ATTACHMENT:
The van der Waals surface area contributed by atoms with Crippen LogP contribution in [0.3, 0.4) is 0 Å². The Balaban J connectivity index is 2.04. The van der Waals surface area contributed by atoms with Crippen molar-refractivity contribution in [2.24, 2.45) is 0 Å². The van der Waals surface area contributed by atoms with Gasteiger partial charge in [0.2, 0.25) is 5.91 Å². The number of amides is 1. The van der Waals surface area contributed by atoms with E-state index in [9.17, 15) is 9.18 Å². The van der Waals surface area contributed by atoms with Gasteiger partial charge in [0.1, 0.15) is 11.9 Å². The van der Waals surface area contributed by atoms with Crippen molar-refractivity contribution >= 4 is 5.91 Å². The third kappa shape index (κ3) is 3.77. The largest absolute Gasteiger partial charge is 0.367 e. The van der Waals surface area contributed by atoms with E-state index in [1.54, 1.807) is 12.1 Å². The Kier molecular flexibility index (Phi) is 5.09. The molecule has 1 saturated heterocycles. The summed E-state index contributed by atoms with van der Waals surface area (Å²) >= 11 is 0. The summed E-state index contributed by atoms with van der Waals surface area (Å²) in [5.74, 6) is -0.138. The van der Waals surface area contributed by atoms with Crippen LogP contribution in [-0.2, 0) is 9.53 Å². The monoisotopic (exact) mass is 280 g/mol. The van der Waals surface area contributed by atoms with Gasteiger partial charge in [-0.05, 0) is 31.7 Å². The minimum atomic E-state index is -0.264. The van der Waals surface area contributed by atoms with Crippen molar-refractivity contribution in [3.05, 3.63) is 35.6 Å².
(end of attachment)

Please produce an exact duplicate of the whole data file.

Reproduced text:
The van der Waals surface area contributed by atoms with Crippen LogP contribution in [0.3, 0.4) is 0 Å². The Balaban J connectivity index is 2.04. The van der Waals surface area contributed by atoms with Crippen molar-refractivity contribution in [2.24, 2.45) is 0 Å². The van der Waals surface area contributed by atoms with Gasteiger partial charge in [0.2, 0.25) is 5.91 Å². The number of amides is 1. The van der Waals surface area contributed by atoms with E-state index in [9.17, 15) is 9.18 Å². The van der Waals surface area contributed by atoms with Gasteiger partial charge in [0.1, 0.15) is 11.9 Å². The van der Waals surface area contributed by atoms with Crippen molar-refractivity contribution >= 4 is 5.91 Å². The third kappa shape index (κ3) is 3.77. The largest absolute Gasteiger partial charge is 0.367 e. The van der Waals surface area contributed by atoms with E-state index in [1.54, 1.807) is 12.1 Å². The Kier molecular flexibility index (Phi) is 5.09. The molecule has 1 saturated heterocycles. The summed E-state index contributed by atoms with van der Waals surface area (Å²) >= 11 is 0. The summed E-state index contributed by atoms with van der Waals surface area (Å²) in [5.74, 6) is -0.138. The van der Waals surface area contributed by atoms with Crippen LogP contribution in [-0.2, 0) is 9.53 Å². The monoisotopic (exact) mass is 280 g/mol. The van der Waals surface area contributed by atoms with Gasteiger partial charge in [-0.05, 0) is 31.7 Å². The minimum atomic E-state index is -0.264. The van der Waals surface area contributed by atoms with Crippen molar-refractivity contribution in [3.05, 3.63) is 35.6 Å².